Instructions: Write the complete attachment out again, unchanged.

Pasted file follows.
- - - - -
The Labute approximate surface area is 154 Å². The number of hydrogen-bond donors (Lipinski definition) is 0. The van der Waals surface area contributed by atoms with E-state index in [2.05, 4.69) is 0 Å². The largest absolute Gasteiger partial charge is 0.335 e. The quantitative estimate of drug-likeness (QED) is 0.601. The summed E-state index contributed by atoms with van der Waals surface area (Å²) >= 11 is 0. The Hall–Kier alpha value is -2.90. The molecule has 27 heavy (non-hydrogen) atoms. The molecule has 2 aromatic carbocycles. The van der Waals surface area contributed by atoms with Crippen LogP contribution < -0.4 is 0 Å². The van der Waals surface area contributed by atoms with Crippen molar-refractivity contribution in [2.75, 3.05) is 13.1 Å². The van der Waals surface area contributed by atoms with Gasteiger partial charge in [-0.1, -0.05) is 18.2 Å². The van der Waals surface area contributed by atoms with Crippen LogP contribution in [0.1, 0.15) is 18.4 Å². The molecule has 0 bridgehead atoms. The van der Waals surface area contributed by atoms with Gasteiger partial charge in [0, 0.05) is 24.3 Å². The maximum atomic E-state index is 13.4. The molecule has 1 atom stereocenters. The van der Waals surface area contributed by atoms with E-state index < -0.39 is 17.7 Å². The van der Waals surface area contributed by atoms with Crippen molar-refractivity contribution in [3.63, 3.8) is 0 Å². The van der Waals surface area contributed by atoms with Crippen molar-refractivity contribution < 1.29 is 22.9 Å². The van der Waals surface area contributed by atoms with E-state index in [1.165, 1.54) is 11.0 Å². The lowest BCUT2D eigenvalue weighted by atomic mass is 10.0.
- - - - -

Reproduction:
The Labute approximate surface area is 154 Å². The number of hydrogen-bond donors (Lipinski definition) is 0. The van der Waals surface area contributed by atoms with E-state index in [2.05, 4.69) is 0 Å². The largest absolute Gasteiger partial charge is 0.335 e. The quantitative estimate of drug-likeness (QED) is 0.601. The summed E-state index contributed by atoms with van der Waals surface area (Å²) >= 11 is 0. The Hall–Kier alpha value is -2.90. The molecule has 27 heavy (non-hydrogen) atoms. The molecule has 2 aromatic carbocycles. The van der Waals surface area contributed by atoms with Crippen LogP contribution < -0.4 is 0 Å². The van der Waals surface area contributed by atoms with Crippen molar-refractivity contribution in [2.75, 3.05) is 13.1 Å². The van der Waals surface area contributed by atoms with Gasteiger partial charge in [-0.1, -0.05) is 18.2 Å². The van der Waals surface area contributed by atoms with Crippen LogP contribution in [0.1, 0.15) is 18.4 Å². The molecule has 0 bridgehead atoms. The van der Waals surface area contributed by atoms with Gasteiger partial charge in [0, 0.05) is 24.3 Å². The maximum atomic E-state index is 13.4. The molecule has 1 atom stereocenters. The van der Waals surface area contributed by atoms with E-state index < -0.39 is 17.7 Å². The van der Waals surface area contributed by atoms with Crippen molar-refractivity contribution in [3.63, 3.8) is 0 Å². The van der Waals surface area contributed by atoms with Crippen molar-refractivity contribution < 1.29 is 22.9 Å². The van der Waals surface area contributed by atoms with E-state index in [1.165, 1.54) is 11.0 Å². The lowest BCUT2D eigenvalue weighted by atomic mass is 10.0.